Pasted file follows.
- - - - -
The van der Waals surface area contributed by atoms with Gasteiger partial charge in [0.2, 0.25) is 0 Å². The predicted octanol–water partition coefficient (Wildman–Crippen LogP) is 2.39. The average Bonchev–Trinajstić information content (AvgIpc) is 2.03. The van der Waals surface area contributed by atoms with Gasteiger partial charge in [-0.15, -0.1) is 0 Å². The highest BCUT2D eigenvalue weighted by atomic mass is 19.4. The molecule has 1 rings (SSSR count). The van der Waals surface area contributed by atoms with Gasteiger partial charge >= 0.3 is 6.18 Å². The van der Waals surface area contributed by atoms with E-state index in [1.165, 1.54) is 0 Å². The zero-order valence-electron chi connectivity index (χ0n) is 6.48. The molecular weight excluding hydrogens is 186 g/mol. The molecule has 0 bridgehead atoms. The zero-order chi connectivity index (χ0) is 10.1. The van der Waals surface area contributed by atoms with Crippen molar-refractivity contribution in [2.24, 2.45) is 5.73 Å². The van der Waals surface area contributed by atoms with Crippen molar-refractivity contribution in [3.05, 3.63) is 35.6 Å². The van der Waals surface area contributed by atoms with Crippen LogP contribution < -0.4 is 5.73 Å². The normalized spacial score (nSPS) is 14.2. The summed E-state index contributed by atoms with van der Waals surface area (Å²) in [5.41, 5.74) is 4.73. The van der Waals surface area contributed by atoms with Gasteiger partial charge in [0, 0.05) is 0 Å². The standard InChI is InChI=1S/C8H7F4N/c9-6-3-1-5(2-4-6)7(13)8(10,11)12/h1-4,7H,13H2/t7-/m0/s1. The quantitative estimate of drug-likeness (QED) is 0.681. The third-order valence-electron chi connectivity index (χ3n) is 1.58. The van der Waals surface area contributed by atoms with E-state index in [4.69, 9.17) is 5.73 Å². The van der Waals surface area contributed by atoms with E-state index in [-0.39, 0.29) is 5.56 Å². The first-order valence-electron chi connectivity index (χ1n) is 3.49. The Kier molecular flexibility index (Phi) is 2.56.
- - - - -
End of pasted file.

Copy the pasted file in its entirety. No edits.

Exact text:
The van der Waals surface area contributed by atoms with Gasteiger partial charge in [0.2, 0.25) is 0 Å². The predicted octanol–water partition coefficient (Wildman–Crippen LogP) is 2.39. The average Bonchev–Trinajstić information content (AvgIpc) is 2.03. The van der Waals surface area contributed by atoms with Gasteiger partial charge in [-0.15, -0.1) is 0 Å². The highest BCUT2D eigenvalue weighted by atomic mass is 19.4. The molecule has 1 rings (SSSR count). The van der Waals surface area contributed by atoms with Gasteiger partial charge >= 0.3 is 6.18 Å². The van der Waals surface area contributed by atoms with E-state index in [1.165, 1.54) is 0 Å². The zero-order valence-electron chi connectivity index (χ0n) is 6.48. The molecular weight excluding hydrogens is 186 g/mol. The molecule has 0 bridgehead atoms. The zero-order chi connectivity index (χ0) is 10.1. The van der Waals surface area contributed by atoms with Crippen molar-refractivity contribution in [2.24, 2.45) is 5.73 Å². The van der Waals surface area contributed by atoms with Crippen molar-refractivity contribution in [3.05, 3.63) is 35.6 Å². The van der Waals surface area contributed by atoms with Crippen LogP contribution < -0.4 is 5.73 Å². The normalized spacial score (nSPS) is 14.2. The summed E-state index contributed by atoms with van der Waals surface area (Å²) in [5.41, 5.74) is 4.73. The van der Waals surface area contributed by atoms with Gasteiger partial charge in [0, 0.05) is 0 Å². The standard InChI is InChI=1S/C8H7F4N/c9-6-3-1-5(2-4-6)7(13)8(10,11)12/h1-4,7H,13H2/t7-/m0/s1. The quantitative estimate of drug-likeness (QED) is 0.681. The third-order valence-electron chi connectivity index (χ3n) is 1.58. The van der Waals surface area contributed by atoms with E-state index in [4.69, 9.17) is 5.73 Å². The van der Waals surface area contributed by atoms with E-state index in [-0.39, 0.29) is 5.56 Å². The first-order valence-electron chi connectivity index (χ1n) is 3.49. The Kier molecular flexibility index (Phi) is 2.56.